BBB recommends asking the following questions before choosing to donate to a specific charity this holiday season:
Is this a charity I can trust?
Look at the appeal carefully; some charities' names sound the same. Don't be fooled by names that look impressive or that closely resemble the name of a well-known organization. Visit the Web site of the BBB Wise Giving Alliance www.bbb.org/charity to find out whether a national charity meets the 20 BBB charity standards that address charity governance, finances, fund raising, donor privacy, and other accountability issues. Also check with your appropriate state government authorities (this is usually a division of the state's office of the attorney general) to verify the charity is registered to solicit in your state. For assistance with local charity appeals, contact the BBB serving your area www.bbb.org.
How will the charity use my donation?
Ask questions about how your donation will be used. Beware of appeals that bring tears to your eyes but tell you little about what the charity is doing about the problem it describes so well. For example, if the charity says it's helping the homeless, do they explain how (shelter, food, medical care) and where this is taking place? Watch out for statements such as "all proceeds will go to the charity." This can mean that only the money left after expenses, such as the cost of written materials and fund raising efforts, will go to the charity. These expenses can be high, so check carefully.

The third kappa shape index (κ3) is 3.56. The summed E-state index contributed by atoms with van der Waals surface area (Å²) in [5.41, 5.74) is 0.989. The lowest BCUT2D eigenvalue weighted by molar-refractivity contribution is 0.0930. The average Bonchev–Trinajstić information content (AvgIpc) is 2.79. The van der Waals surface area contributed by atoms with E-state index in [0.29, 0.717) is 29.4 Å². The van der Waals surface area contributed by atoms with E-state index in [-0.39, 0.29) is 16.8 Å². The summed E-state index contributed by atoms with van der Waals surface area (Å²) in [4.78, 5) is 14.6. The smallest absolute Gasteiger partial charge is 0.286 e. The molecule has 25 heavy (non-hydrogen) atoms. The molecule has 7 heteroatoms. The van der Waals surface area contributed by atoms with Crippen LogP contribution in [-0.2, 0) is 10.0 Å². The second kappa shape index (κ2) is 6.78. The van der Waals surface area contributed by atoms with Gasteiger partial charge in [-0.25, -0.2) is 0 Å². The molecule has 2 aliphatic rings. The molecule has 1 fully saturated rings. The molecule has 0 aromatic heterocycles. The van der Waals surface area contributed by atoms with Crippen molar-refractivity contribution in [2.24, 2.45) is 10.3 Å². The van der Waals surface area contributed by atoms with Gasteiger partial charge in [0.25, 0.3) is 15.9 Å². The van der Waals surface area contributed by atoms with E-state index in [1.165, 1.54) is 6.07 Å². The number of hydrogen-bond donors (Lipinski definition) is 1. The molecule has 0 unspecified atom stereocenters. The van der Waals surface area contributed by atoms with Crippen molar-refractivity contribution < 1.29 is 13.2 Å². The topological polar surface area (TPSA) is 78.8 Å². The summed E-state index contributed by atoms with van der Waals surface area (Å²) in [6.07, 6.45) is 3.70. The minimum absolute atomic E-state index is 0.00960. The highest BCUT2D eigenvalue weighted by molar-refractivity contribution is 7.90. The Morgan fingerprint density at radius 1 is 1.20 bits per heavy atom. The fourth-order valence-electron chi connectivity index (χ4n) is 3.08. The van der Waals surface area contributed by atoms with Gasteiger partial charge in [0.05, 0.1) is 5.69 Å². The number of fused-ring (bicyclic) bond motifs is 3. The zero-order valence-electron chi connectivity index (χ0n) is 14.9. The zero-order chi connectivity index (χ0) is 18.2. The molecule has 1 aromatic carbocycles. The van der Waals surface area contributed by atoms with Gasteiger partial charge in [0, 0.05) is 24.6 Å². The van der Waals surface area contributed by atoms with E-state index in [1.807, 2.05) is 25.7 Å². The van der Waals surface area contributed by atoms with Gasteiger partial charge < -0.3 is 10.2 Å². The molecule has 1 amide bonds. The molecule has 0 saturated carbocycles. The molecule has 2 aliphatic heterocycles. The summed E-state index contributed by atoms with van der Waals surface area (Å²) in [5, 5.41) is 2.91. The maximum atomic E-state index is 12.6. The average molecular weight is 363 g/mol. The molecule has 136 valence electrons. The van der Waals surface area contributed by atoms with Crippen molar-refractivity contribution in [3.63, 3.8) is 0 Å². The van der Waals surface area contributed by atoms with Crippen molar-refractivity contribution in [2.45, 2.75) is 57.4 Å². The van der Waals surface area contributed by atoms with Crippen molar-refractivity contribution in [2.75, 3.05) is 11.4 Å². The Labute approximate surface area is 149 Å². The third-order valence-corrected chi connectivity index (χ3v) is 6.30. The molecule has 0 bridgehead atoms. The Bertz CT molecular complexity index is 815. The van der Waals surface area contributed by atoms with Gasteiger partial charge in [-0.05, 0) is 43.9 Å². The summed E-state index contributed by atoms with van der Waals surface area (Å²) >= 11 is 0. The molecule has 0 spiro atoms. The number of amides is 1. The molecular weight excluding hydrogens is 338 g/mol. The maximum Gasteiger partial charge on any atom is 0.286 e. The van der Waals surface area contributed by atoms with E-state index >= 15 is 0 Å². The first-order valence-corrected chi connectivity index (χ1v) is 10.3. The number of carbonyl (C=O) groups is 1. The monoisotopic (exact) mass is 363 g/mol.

Is my donation tax deductible?
If you want to take a charitable deduction for federal income tax purposes, make sure the organization is tax exempt as a charity under section 501(c)(3) of the Internal Revenue Code. A charity appeal will usually include a reference to this. To verify a charity's tax status, access an IRS database of organizations by viewing Publication 78 on the IRS Web site at www.irs.gov.
Can the charity actually use what I'm donating?
All charities welcome the receipt of monetary donations, but some also solicit in-kind donations such as clothing, food, and toys. If you're planning to donate items to a worthy cause, make sure you know the in-kind contributions your charity prefers. For example, a food bank may prefer food items that are not perishable such as canned goods, and a toy drive may be seeking new and not used toys.
Am I feeling pressured to give?
Don't succumb to pressure to give money on the spot, either immediately over the phone via credit card or by allowing a "runner" to pick up a contribution. Take the time to research the charity fully; the charity that needs your money today will welcome it just as much tomorrow.
For more advice on giving over the holidays and to view reports on charities visit www.bbb.org.